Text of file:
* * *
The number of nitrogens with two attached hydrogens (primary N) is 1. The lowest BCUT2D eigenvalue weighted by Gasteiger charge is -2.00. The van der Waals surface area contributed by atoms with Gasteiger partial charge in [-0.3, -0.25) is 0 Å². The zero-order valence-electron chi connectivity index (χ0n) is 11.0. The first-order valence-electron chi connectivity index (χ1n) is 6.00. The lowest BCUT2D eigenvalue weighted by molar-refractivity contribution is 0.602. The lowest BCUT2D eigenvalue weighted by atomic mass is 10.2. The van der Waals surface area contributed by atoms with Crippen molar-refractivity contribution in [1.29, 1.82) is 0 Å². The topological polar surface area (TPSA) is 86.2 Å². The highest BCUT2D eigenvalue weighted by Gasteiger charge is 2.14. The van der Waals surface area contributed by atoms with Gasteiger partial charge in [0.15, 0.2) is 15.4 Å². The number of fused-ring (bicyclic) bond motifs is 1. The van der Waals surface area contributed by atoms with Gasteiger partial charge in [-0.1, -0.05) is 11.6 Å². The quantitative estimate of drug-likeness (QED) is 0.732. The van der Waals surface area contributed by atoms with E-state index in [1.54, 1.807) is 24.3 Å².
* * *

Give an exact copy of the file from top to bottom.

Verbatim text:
The number of nitrogens with two attached hydrogens (primary N) is 1. The lowest BCUT2D eigenvalue weighted by Gasteiger charge is -2.00. The van der Waals surface area contributed by atoms with Gasteiger partial charge in [-0.3, -0.25) is 0 Å². The zero-order valence-electron chi connectivity index (χ0n) is 11.0. The first-order valence-electron chi connectivity index (χ1n) is 6.00. The lowest BCUT2D eigenvalue weighted by molar-refractivity contribution is 0.602. The lowest BCUT2D eigenvalue weighted by atomic mass is 10.2. The van der Waals surface area contributed by atoms with Crippen molar-refractivity contribution in [1.29, 1.82) is 0 Å². The topological polar surface area (TPSA) is 86.2 Å². The highest BCUT2D eigenvalue weighted by Gasteiger charge is 2.14. The van der Waals surface area contributed by atoms with Gasteiger partial charge in [0.15, 0.2) is 15.4 Å². The number of fused-ring (bicyclic) bond motifs is 1. The van der Waals surface area contributed by atoms with Gasteiger partial charge in [-0.1, -0.05) is 11.6 Å². The quantitative estimate of drug-likeness (QED) is 0.732. The van der Waals surface area contributed by atoms with E-state index in [1.54, 1.807) is 24.3 Å².